Researcher Keeps Finding Innovative Ways to Employ the Ultimate Sustainable Material
A piece of wood you can see through? Credit Bing Hu and members of his lab, who look for futuristic uses for one of humanity's most familiar building materials.
What’s bouncy, bulletproof, cools you in the summer, keeps you toasty warm in winter and might help save our planet?
The answer literally grows on (and in) trees: wood—at least in the many unfamiliar guises it takes on in the lab of materials science and engineering Professor Liangbing “Bing” Hu, director of the Center for Materials Innovation at UMD. Hu is an expert in nanomaterials, which generally are manufactured to have special characteristics—like ultrastrength or superconductivity—based on their microscopic structure.
Hu got excited several years ago when he realized there was an almost infinite supply of natural nanomaterial that’s both versatile and strong, and buried in the grain structure of wood. Since then, he’s been developing different methods to access and exploit that hidden resource while developing surprising new applications that a UMD spinoff company, InventWood, is readying for market.
“Sustainability and environmental protection convinced me more and more to pursue this,” he says. “Wood is an abundant and renewable material, and an old material people have gained a lot of knowledge about through history. But in terms of innovation, this is not a crowded field.”
Read on for a few of the new ways Hu is building on a trusty standby.
Wood like you’ve never seen it—or in this case, seen through it. Hu and his lab members created nearly transparent wood by replacing its lignin with clear epoxy. The result is a beautiful building material that retains its wood grain and admits light like frosted glass, but insulates better. And in his lab's latest discovery, published last month in Science Advances, the power of the sun helps modify the lignin, reducing the chemicals needed to create wood windows.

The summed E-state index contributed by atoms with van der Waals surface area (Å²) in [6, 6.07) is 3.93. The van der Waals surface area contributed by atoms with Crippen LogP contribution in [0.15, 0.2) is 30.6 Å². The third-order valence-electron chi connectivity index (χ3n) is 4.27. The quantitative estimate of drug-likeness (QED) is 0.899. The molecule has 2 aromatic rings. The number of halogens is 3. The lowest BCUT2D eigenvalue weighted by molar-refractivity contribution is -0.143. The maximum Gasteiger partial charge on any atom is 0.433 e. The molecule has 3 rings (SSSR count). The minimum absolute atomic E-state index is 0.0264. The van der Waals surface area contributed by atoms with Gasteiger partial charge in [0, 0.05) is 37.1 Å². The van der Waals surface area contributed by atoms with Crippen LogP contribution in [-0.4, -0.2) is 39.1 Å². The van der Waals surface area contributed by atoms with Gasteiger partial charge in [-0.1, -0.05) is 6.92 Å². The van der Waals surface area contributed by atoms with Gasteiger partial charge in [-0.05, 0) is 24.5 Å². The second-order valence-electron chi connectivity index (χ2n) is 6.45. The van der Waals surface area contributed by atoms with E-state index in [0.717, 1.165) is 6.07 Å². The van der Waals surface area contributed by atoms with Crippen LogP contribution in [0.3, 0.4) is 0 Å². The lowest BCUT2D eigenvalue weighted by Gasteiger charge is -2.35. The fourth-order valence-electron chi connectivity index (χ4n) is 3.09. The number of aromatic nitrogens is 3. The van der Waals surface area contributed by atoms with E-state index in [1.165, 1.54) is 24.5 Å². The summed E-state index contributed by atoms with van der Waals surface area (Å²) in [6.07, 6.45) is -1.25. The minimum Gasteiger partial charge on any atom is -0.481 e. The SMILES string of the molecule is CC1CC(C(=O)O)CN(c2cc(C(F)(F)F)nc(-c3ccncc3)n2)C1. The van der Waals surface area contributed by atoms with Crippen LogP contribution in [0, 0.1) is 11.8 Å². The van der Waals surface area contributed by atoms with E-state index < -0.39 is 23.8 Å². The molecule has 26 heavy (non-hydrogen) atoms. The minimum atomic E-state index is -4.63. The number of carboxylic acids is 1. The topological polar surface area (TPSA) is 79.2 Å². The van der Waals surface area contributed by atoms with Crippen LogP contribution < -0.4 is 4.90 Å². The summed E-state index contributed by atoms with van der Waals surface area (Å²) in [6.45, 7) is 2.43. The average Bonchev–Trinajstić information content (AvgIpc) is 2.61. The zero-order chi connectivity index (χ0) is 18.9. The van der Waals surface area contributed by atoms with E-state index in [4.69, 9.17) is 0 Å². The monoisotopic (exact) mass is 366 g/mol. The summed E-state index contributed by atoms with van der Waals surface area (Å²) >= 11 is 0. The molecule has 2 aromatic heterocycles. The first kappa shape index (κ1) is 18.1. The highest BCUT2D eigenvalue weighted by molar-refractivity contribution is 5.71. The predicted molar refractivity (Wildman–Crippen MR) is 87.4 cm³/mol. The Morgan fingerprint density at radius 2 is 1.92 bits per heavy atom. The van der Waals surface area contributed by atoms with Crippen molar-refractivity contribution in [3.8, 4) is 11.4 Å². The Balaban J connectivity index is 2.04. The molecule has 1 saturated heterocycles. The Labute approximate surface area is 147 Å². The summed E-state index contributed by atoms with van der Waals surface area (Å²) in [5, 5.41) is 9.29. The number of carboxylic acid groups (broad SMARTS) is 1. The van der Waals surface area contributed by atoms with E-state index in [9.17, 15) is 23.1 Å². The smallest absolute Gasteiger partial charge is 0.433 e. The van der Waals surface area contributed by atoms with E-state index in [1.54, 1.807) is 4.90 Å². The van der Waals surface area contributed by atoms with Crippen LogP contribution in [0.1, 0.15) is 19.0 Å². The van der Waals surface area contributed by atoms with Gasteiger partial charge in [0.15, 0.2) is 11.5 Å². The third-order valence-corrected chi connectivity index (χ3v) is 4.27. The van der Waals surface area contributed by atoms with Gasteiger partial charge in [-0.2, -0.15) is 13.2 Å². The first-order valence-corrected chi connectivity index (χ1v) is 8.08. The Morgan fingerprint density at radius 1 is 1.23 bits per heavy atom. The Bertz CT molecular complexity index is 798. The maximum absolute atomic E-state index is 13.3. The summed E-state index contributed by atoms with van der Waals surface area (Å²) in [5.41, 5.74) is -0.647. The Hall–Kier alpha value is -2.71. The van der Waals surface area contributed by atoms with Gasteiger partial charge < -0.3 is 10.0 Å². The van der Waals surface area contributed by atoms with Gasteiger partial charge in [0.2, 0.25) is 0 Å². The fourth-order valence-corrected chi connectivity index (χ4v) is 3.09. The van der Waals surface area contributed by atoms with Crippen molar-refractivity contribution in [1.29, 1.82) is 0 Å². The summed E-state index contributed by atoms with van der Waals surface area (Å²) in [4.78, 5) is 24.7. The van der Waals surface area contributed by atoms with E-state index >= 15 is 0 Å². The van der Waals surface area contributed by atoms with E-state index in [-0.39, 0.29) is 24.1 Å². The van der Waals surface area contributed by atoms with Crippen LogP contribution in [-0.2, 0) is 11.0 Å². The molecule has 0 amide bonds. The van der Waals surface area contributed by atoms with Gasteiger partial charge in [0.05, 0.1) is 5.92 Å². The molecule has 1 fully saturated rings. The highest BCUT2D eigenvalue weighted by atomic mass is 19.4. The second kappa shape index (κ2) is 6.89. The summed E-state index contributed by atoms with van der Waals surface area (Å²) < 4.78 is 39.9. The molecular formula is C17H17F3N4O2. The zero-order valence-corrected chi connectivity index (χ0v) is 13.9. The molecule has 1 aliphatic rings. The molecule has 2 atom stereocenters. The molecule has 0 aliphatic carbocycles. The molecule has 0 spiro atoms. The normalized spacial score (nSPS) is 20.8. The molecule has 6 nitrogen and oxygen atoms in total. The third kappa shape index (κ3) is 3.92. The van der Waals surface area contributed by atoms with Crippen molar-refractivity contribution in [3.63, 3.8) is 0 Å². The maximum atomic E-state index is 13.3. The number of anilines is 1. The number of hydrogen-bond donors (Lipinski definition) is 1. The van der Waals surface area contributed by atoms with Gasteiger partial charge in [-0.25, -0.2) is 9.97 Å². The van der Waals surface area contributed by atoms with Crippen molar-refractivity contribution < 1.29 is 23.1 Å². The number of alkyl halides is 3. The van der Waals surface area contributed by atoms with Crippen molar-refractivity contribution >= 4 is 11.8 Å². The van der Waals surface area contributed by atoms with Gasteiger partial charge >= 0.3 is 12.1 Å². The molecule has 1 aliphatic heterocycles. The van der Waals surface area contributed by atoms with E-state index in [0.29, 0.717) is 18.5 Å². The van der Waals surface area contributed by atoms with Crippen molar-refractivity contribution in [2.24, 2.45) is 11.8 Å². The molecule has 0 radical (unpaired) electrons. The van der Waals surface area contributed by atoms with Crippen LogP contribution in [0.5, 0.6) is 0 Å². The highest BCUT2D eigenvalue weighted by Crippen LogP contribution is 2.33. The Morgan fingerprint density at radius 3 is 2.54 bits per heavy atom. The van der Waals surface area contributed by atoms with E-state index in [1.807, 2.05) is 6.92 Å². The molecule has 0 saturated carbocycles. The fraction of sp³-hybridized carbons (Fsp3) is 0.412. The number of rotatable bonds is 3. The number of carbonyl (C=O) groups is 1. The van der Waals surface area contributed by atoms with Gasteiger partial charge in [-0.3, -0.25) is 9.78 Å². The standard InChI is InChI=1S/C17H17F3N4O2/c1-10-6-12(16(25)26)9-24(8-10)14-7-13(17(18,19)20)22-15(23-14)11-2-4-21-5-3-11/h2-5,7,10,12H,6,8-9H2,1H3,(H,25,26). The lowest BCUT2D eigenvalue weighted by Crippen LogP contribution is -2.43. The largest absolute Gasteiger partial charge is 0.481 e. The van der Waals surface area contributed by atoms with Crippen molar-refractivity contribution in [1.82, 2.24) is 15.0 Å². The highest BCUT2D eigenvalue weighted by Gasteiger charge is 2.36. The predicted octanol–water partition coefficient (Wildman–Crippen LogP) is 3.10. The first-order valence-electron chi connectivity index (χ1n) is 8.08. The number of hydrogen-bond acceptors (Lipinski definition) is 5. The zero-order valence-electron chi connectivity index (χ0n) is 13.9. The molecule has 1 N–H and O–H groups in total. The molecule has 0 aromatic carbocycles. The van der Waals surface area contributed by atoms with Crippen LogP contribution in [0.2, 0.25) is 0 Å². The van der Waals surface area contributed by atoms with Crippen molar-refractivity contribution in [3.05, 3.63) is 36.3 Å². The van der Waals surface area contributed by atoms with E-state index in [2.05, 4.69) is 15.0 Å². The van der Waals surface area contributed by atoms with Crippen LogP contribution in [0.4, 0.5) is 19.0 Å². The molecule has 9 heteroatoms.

Stronger than steel at one-sixth the weight, wood turns literally bulletproof when Hu and collaborators remove lignin, a natural “glue” that holds the cells together. They compress what remains under extreme pressure to create a rust-free structural material that could be deployed, with support from a $4 million grant from the Department of Energy, in everything from bridges to boats.
A process of heating, freezing and chemical modification turns wood’s normally rigid structure to jelly so it rebounds like a superball. Hu had no specific goal for this recently announced discovery—other than squishiness—but now some companies are interested in exploring its use as a shock absorber.
Wood from Hu’s lab turns seawater to drinking water. Specially processed basswood, blackened by burning, floats inside a solar evaporator, sucking up saltwater through a vascular structure naturally designed to avoid clogging from impurities like salt. Under concentrated solar heat, the wood emits steam that condenses into freshwater.
Hu’s radiative cooling wood is pure white in the visual light spectrum, meaning that on building roofs, it doesn’t soak up the sun. Paradoxically, it’s pure black—but only in the invisible infrared spectrum—helping heat radiate back into outer space. The result is a several-degree difference between inside and out, even before switching on the AC.
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